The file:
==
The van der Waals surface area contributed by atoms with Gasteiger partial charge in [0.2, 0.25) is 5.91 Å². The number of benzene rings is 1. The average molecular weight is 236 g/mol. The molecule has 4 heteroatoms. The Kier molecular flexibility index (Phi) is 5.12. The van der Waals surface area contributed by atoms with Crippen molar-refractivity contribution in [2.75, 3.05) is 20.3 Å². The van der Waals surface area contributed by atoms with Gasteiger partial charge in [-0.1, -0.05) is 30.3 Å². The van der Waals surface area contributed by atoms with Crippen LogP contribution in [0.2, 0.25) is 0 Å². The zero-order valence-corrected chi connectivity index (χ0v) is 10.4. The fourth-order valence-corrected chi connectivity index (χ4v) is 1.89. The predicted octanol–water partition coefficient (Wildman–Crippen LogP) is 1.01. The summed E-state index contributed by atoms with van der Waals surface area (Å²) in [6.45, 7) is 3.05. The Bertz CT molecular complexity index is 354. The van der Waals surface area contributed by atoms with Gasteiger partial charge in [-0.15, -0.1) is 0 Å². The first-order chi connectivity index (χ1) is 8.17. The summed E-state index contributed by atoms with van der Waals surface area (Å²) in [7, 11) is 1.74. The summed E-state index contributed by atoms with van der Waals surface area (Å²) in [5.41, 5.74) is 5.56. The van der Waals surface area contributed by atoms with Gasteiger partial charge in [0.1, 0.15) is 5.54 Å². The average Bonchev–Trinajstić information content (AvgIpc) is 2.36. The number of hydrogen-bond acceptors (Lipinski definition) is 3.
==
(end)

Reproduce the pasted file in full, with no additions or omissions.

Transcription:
The van der Waals surface area contributed by atoms with Gasteiger partial charge in [0.2, 0.25) is 5.91 Å². The number of benzene rings is 1. The average molecular weight is 236 g/mol. The molecule has 4 heteroatoms. The Kier molecular flexibility index (Phi) is 5.12. The van der Waals surface area contributed by atoms with Crippen molar-refractivity contribution in [2.75, 3.05) is 20.3 Å². The van der Waals surface area contributed by atoms with Gasteiger partial charge in [-0.1, -0.05) is 30.3 Å². The van der Waals surface area contributed by atoms with Crippen LogP contribution in [0.2, 0.25) is 0 Å². The zero-order valence-corrected chi connectivity index (χ0v) is 10.4. The fourth-order valence-corrected chi connectivity index (χ4v) is 1.89. The predicted octanol–water partition coefficient (Wildman–Crippen LogP) is 1.01. The summed E-state index contributed by atoms with van der Waals surface area (Å²) in [6.45, 7) is 3.05. The Bertz CT molecular complexity index is 354. The van der Waals surface area contributed by atoms with Gasteiger partial charge in [-0.15, -0.1) is 0 Å². The first-order chi connectivity index (χ1) is 8.17. The summed E-state index contributed by atoms with van der Waals surface area (Å²) in [7, 11) is 1.74. The summed E-state index contributed by atoms with van der Waals surface area (Å²) in [5.41, 5.74) is 5.56. The van der Waals surface area contributed by atoms with Gasteiger partial charge in [0.1, 0.15) is 5.54 Å². The average Bonchev–Trinajstić information content (AvgIpc) is 2.36. The number of hydrogen-bond acceptors (Lipinski definition) is 3.